Saturday 16 February 2013

Beating the winter blues

A sunny winter day tempted me out into the garden with a beating tray.  Many insects are still around as adults at this time of year, but they are inactive and hiding away in sheltered places trying to avoid turning into icicles.  This intricate little longhorn was in the ivy, and it made my day.  Longhorns are glamour beetles.  A lot of them are big and spectacular and some of them are rare and found only in top quality dead wood sites.  Andrew Duff's article in British Wildlife tells me that this one, Pogonocherus hispidus, often develops in ivy twigs, so it is less fussy than some of its relatives.

It was accompanied by Britain's tiniest ladybird Stethorus punctillum, which is too small to have its picture taken.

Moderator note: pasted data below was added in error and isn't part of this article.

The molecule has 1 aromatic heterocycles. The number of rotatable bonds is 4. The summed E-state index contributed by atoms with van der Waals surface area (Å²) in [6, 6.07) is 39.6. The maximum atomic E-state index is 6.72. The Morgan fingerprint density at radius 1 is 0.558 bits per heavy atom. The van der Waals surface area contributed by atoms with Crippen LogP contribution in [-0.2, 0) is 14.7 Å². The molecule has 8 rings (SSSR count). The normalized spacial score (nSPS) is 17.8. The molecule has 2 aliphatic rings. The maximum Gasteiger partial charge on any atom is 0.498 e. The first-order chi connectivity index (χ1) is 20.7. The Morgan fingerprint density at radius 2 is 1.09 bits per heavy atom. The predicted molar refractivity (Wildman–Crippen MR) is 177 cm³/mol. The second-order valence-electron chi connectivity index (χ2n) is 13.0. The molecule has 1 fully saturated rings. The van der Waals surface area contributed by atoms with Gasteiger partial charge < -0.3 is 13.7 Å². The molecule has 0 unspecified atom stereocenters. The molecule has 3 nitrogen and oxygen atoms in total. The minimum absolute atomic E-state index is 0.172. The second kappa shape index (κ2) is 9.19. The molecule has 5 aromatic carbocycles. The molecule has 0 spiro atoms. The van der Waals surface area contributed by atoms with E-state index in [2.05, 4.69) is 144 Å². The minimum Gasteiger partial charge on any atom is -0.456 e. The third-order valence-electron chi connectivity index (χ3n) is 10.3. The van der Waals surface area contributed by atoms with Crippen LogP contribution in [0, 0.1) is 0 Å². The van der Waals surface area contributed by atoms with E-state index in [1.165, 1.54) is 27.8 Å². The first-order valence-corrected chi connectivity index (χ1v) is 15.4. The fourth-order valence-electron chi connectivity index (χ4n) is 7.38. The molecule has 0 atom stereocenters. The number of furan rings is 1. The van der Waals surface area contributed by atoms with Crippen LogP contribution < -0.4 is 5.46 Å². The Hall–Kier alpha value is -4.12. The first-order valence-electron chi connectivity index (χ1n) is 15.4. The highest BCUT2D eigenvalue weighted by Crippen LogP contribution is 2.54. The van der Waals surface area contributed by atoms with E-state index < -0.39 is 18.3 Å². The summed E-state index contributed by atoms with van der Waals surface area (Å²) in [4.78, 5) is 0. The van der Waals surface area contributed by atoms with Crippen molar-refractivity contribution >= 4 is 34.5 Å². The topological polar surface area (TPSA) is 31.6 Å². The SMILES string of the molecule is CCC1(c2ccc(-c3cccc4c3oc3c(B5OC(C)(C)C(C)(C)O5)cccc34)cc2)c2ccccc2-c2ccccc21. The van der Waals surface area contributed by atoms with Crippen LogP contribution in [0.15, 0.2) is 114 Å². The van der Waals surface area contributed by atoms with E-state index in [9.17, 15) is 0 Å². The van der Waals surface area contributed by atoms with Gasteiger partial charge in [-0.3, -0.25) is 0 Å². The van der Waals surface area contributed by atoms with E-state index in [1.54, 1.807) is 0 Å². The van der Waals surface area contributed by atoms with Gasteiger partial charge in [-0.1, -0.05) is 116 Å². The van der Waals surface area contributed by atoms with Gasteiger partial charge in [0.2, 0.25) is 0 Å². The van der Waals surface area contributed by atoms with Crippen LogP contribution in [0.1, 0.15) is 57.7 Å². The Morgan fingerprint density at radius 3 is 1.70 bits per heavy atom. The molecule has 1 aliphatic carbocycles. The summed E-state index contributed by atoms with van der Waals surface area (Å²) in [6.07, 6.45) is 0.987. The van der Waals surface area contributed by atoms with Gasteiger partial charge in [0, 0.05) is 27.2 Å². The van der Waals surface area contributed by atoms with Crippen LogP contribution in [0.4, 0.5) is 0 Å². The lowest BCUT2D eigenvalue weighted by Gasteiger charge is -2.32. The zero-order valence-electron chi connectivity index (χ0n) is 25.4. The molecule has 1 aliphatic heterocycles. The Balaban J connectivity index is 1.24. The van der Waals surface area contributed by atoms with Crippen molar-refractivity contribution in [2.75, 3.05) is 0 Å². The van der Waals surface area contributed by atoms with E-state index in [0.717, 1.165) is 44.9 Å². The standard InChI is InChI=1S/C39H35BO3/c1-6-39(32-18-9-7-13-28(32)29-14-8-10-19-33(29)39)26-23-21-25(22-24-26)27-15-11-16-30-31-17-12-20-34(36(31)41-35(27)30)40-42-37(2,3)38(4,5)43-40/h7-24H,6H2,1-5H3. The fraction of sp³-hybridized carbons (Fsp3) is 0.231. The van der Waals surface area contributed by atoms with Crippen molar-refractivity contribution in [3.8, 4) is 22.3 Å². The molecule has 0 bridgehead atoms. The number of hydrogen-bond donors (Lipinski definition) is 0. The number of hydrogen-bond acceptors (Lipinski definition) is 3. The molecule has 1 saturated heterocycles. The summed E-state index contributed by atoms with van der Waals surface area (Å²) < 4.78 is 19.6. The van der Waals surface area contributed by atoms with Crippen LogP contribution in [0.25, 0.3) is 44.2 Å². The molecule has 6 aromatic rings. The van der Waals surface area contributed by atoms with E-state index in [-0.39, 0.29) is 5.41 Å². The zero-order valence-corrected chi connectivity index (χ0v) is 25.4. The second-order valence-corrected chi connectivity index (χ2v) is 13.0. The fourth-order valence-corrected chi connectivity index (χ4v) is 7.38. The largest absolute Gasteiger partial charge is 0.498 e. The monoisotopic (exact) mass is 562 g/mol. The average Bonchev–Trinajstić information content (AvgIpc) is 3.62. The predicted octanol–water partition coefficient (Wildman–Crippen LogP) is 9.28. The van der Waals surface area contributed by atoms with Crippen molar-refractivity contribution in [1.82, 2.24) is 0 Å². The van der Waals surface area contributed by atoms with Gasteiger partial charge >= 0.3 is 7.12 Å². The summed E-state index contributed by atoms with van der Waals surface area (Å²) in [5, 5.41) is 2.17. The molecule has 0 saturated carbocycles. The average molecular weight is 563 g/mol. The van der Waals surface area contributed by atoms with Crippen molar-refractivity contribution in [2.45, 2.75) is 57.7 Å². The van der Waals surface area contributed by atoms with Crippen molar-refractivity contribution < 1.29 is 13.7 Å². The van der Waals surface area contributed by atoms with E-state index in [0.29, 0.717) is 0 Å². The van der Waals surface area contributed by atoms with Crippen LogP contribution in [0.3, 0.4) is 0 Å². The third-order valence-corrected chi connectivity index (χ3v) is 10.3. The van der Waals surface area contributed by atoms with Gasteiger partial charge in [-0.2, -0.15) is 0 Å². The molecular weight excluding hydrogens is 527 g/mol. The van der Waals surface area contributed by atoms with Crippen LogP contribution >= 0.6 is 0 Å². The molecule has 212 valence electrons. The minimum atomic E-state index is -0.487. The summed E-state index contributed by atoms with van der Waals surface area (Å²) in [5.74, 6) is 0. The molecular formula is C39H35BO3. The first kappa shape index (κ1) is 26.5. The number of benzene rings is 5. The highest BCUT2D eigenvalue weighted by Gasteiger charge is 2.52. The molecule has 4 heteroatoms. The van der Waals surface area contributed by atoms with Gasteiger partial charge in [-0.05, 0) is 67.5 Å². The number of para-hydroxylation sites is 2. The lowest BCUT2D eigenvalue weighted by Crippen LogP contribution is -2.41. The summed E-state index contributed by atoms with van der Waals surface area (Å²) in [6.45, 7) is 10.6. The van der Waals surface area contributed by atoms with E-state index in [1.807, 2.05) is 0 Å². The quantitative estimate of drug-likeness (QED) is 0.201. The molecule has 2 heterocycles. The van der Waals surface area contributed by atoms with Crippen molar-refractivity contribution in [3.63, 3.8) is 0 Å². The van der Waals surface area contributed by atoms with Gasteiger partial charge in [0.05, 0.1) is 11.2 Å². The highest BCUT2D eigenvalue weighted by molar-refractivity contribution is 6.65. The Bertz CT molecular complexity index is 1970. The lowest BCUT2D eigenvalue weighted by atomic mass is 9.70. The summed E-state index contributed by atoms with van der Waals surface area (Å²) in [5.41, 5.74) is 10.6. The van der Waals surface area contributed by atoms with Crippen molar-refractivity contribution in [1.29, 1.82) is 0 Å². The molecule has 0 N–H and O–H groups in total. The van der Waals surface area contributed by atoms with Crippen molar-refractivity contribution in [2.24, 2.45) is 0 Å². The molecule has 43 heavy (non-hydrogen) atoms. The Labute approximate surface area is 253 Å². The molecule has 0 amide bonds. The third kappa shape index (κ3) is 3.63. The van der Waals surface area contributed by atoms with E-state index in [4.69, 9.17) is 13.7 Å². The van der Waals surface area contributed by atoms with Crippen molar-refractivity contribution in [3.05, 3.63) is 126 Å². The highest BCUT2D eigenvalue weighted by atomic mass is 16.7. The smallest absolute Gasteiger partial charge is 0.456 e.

The neighbours have a cypress at the end of their garden.  Last year it gave me my first Pachyrhinus lethierryi.  This weekend it showered me in Juniper Shield Bugs Cyphostethus tristriatus when I tapped one of the overhanging branches.  These two species both seem to be spreading on garden cypresses.  The weevil is a recent import, but the shield bug is a native species.  Southwood and Leston wrote in 1959 that 'ripe juniper berries are the principal food and there is no evidence to indicate that the bug ever feeds upon any other plant.'  If that were still the case, the bug would probably be in trouble given the parlous state of wild Juniper in southern England, but now it has taken to garden cypresses it is spreading into new areas and is a common species across much of England.  I like changes like this.  It feels like witnessing a moment of natural history history, like the people who were there when the first Collared Doves arrived in Norfolk, or the people who probably were not there when the first plants and animals came back as the cold retreated at the end of the last ice age.  Exciting stuff.

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